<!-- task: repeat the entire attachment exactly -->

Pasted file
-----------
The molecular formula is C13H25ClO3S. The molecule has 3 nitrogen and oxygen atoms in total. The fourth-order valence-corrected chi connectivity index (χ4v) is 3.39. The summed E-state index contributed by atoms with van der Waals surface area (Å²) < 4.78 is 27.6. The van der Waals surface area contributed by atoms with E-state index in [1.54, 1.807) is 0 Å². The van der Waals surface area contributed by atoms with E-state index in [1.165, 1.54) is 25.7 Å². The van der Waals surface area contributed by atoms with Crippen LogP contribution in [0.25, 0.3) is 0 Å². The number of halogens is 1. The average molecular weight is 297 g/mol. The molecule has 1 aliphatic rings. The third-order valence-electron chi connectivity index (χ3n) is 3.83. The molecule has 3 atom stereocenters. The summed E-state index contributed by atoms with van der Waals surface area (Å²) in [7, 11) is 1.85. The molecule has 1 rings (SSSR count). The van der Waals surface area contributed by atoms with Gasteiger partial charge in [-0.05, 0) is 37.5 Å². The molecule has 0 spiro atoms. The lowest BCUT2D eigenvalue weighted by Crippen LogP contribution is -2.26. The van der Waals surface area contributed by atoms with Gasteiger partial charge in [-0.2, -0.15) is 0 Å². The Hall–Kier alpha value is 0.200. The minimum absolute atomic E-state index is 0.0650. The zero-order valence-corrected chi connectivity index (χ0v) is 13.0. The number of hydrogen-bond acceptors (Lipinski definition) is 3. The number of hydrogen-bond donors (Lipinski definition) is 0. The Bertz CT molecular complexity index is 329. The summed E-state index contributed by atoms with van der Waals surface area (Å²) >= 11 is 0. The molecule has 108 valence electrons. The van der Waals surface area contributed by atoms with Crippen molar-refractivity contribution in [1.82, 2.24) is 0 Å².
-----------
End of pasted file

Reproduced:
The molecular formula is C13H25ClO3S. The molecule has 3 nitrogen and oxygen atoms in total. The fourth-order valence-corrected chi connectivity index (χ4v) is 3.39. The summed E-state index contributed by atoms with van der Waals surface area (Å²) < 4.78 is 27.6. The van der Waals surface area contributed by atoms with E-state index in [1.54, 1.807) is 0 Å². The van der Waals surface area contributed by atoms with E-state index in [1.165, 1.54) is 25.7 Å². The van der Waals surface area contributed by atoms with Crippen LogP contribution in [0.25, 0.3) is 0 Å². The number of halogens is 1. The average molecular weight is 297 g/mol. The molecule has 1 aliphatic rings. The third-order valence-electron chi connectivity index (χ3n) is 3.83. The molecule has 3 atom stereocenters. The summed E-state index contributed by atoms with van der Waals surface area (Å²) in [7, 11) is 1.85. The molecule has 1 rings (SSSR count). The van der Waals surface area contributed by atoms with Gasteiger partial charge in [-0.05, 0) is 37.5 Å². The molecule has 0 spiro atoms. The lowest BCUT2D eigenvalue weighted by Crippen LogP contribution is -2.26. The van der Waals surface area contributed by atoms with Gasteiger partial charge in [-0.2, -0.15) is 0 Å². The Hall–Kier alpha value is 0.200. The minimum absolute atomic E-state index is 0.0650. The zero-order valence-corrected chi connectivity index (χ0v) is 13.0. The number of hydrogen-bond acceptors (Lipinski definition) is 3. The number of hydrogen-bond donors (Lipinski definition) is 0. The Bertz CT molecular complexity index is 329. The summed E-state index contributed by atoms with van der Waals surface area (Å²) >= 11 is 0. The molecule has 108 valence electrons. The van der Waals surface area contributed by atoms with Crippen molar-refractivity contribution in [1.82, 2.24) is 0 Å².